Further, the IDF consistently puts the lives of its own soldiers at risk to protect the lives of Palestinian civilians in Gaza, by usually warning civilians and neighborhoods (and hospitals) before troops are sent in, thereby also alerting the terrorists, and allowing them either to escape or to set up booby traps and kill zones targeting the soldiers, and facilitating civilian corridors.

As CAMERA’s Alex Safian demonstrated in a detailed analysis of civilian casualties in US wars in recent decades, “Compared to the battle to liberate Mosul from ISIS terrorists, where most of the work was done by US air attacks, the UN’s battles in Somalia, largely carried out by US forces sent by President Bill Clinton, and the US intervention in Panama during the administration of the first President Bush, it seems inescapable that in comparison the IDF has acted with relative restraint as it tries to avoid as much as possible civilian casualties while fighting an enemy that does its best to hide behind civilians and to cause civilian casualties, whether Israeli or Palestinian”.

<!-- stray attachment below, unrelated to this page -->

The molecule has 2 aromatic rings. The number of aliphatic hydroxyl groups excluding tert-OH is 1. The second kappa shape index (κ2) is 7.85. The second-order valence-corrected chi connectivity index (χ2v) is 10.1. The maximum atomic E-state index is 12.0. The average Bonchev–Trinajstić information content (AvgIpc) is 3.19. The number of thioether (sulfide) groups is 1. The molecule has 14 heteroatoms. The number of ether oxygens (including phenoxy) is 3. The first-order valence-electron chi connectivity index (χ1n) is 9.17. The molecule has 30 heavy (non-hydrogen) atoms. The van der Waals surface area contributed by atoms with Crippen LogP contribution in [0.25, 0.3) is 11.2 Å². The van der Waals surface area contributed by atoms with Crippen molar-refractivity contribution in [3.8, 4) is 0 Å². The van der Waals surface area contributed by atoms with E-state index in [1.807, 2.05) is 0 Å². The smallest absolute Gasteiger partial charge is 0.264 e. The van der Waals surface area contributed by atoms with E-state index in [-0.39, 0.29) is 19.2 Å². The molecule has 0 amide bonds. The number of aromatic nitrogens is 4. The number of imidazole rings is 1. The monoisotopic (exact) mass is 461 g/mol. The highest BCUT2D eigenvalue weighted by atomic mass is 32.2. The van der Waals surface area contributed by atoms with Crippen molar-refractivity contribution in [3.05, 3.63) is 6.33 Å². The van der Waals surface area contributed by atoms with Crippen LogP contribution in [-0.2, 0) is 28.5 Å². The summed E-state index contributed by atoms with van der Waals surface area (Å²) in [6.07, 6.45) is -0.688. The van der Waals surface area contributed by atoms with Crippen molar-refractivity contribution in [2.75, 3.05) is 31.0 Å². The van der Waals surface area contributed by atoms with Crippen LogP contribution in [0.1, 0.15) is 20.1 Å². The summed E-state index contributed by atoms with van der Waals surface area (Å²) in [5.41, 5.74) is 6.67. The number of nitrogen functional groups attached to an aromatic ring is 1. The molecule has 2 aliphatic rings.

However, the most egregious example of dishonesty in the Guardian’s two reports is their failure to report on Hamas’s clear disregard for the lives of civilians in the territory they control.  In addition to their use of human shields, and their diversion of humanitarian aid to fund the construction of hundreds of kilometers of military tunnels, Hamas launched their savage attack on Oct. 7 knowing full well that Israel, like any nation faced with such an attack against civilians on their own soil, would launch a fierce counter-attack that would bring ruin on Gaza.

Yet, they launched it anyway – and made clear, even after three weeks of war and mounting casualties, that they would do it again, again and again, until Israel was annihilated.

The central cause of Hamas’s misery is Hamas, and it’s the group’s fanaticism, and not Israel’s reaction to their psychopathic hatred for and mass murder of Jews, that’s the real story of the war, one that outlets like the Guardian, in an apparent need to avoid owning up to the moral consequences of their full-throated support for the Palestinian cause, are loath to acknowledge.